The Plaza Accord, a multilateral agreement concluded among the United States, Japan, West Germany, France and Britain in 1985 to depreciate the US dollar against the yen and the Deutsche mark, has often been seen as the watershed in Japan’s post-war economic miracle.
After the agreement had been sealed, Japan’s booming export-oriented economy began to decline, entering a decade-long recession in the 1990s.
As a matter of fact, the country has yet to fully recover from that recession even to this day.
Over the years, many academics have suspected that the Plaza Accord could have been a politically motivated conspiracy perpetrated by Washington to curb Japan’s growing economic power, and unsuspecting Tokyo eagerly walked into this carefully prepared trap.
As China has replaced Japan as the world’s second-largest economy, recently there has been talk that Washington might once again resort to its old tricks and force Beijing into allowing the renminbi to appreciate, so as to narrow the quickly widening trade deficit the US has with China and curb its Asian rival’s rapidly growing economic influence.
The question is, however, was the Plaza Accord really something imposed upon Japan against its will by the US, like many people think?
Historical facts suggest otherwise.
In fact, back in the mid-’80s, Tokyo was as eager for the Plaza Accord to be signed as was Washington, because at that time the US Congress, dismayed at the country’s widening trade deficit with Japan, was already working on a bill that, once passed, would impose punitive tariffs on Japanese exports to the US.
Fearful that it might lose the irreplacable American market, the Japanese government was therefore more than willing to allow the yen to appreciate in return for the withdrawal of that bill.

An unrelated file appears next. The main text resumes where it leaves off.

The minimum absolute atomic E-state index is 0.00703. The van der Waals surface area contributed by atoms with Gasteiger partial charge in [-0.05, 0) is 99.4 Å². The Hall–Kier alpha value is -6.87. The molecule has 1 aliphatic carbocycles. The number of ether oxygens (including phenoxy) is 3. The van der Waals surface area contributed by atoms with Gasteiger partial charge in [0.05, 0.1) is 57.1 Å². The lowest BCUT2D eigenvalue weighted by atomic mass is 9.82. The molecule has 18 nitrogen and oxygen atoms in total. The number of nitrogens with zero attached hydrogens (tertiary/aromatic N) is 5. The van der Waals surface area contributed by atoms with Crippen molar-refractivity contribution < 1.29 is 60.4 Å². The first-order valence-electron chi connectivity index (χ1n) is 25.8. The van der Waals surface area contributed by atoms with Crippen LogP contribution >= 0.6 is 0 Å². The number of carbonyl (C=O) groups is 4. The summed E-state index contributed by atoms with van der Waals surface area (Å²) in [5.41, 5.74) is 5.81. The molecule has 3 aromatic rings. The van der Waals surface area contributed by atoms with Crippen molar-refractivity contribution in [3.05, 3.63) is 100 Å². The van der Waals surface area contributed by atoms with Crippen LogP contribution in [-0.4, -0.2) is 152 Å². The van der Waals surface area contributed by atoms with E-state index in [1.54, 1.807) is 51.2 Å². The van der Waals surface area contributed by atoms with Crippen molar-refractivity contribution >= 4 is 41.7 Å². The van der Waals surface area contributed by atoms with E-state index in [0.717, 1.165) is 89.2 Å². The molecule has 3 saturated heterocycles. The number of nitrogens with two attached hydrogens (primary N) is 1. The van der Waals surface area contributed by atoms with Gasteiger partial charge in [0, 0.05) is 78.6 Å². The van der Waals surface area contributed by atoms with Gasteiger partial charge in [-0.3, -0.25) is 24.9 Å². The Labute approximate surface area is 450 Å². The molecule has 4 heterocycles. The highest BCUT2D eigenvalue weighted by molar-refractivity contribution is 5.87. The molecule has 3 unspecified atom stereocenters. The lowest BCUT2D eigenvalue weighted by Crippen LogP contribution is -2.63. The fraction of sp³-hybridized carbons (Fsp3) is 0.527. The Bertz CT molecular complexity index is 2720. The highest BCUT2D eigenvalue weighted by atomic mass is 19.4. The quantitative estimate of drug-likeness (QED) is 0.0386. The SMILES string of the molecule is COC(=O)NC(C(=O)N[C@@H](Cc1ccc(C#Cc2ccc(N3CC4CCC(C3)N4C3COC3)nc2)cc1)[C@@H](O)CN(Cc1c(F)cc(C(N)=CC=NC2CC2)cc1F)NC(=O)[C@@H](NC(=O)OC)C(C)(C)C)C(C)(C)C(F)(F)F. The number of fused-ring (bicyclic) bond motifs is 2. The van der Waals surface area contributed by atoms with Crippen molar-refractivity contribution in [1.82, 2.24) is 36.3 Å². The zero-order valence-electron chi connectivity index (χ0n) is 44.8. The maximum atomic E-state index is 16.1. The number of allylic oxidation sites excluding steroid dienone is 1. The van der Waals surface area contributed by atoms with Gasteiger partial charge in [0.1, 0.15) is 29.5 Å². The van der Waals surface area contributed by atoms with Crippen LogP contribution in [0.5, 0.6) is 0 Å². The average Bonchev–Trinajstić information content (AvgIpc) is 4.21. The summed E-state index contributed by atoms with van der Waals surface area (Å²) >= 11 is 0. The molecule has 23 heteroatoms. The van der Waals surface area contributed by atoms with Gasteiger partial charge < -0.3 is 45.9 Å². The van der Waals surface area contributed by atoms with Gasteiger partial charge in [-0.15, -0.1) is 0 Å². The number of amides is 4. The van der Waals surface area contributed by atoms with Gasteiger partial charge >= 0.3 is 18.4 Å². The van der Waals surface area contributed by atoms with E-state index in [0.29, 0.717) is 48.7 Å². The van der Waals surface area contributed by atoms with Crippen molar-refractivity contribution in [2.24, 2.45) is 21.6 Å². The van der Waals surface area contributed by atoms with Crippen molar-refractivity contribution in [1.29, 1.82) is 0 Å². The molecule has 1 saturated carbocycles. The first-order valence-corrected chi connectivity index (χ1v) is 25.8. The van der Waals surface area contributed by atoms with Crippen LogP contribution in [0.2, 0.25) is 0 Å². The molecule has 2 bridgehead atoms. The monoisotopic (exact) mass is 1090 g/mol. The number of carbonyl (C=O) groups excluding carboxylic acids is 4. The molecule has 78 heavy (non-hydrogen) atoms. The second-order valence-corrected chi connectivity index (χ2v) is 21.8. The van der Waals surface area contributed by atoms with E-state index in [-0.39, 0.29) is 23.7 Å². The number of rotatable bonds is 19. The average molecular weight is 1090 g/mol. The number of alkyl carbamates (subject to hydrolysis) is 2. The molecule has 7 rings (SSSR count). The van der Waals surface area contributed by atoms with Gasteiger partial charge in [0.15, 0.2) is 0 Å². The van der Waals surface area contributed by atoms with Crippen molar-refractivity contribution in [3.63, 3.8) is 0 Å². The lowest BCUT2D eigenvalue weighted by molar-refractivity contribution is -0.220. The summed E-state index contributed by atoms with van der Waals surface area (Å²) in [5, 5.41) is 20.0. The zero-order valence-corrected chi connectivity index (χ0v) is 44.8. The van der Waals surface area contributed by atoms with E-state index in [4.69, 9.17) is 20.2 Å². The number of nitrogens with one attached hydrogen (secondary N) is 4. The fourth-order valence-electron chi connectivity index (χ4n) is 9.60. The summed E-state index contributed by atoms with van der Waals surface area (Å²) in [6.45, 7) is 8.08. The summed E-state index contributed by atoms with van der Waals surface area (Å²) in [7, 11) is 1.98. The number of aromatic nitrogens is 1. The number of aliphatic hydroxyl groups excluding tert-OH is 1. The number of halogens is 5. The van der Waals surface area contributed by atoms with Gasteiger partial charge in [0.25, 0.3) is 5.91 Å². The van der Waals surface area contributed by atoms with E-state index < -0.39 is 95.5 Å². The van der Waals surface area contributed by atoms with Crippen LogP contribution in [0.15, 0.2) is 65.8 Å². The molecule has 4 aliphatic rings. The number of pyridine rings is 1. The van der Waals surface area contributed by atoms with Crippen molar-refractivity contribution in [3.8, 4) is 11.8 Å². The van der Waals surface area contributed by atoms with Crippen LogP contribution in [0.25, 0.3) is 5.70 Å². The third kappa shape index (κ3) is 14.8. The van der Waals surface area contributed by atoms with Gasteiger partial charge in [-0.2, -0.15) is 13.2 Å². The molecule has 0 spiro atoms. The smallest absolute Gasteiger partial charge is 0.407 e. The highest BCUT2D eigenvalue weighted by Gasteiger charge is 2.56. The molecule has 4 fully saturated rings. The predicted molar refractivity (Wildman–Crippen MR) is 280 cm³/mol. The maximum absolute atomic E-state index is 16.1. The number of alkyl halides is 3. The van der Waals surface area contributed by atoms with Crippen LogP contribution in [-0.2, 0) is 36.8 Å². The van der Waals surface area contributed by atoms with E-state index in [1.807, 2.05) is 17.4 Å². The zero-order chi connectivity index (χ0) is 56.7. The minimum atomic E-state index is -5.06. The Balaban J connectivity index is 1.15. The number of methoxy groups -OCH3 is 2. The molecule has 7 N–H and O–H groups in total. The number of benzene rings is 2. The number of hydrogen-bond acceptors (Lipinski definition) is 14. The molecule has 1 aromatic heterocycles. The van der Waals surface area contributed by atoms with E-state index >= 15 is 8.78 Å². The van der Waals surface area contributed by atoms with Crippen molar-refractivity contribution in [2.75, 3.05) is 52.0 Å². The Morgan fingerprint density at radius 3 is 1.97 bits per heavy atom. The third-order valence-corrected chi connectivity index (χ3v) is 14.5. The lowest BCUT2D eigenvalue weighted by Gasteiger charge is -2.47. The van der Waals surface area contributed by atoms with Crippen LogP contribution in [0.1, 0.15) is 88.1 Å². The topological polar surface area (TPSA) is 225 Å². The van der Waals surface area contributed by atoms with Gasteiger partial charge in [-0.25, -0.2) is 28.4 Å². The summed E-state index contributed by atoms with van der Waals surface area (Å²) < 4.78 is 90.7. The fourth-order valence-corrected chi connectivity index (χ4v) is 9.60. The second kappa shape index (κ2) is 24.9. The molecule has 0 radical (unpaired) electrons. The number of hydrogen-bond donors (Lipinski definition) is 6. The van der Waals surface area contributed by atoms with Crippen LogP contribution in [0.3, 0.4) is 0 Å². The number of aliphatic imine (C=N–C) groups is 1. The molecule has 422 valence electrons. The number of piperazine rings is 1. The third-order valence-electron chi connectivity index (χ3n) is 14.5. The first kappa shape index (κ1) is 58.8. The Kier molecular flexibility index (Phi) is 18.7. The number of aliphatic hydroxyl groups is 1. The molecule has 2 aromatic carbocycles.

Also, Japan was hoping to adjust its economic structure, stimulate the domestic economy and reduce its overreliance on exports.
Whether the appreciation of the yen is a direct cause of Japan’s subsequent recession remains a subject of dispute.
That’s because, while the rising yen led to a real estate bubble in Japan, the rising Deutsche mark didn’t lead to an economic bubble or a recession in Germany.
The cases of Japan and China are not directly comparable, because while the appreciation of the yen did slow down Japan’s exports and cause economic losses, the appreciation of the yuan might not necessarily be a bad thing for China.
That’s because a stronger yuan can stimulate domestic demand in China and facilitate the internationalization of the currency.
It would thus be an oversimplification to draw a direct parallel between the cases of China and Japan.
This article appeared in the Hong Kong Economic Journal on May 17.
Translation by Alan Lee
[Chinese version 中文版]
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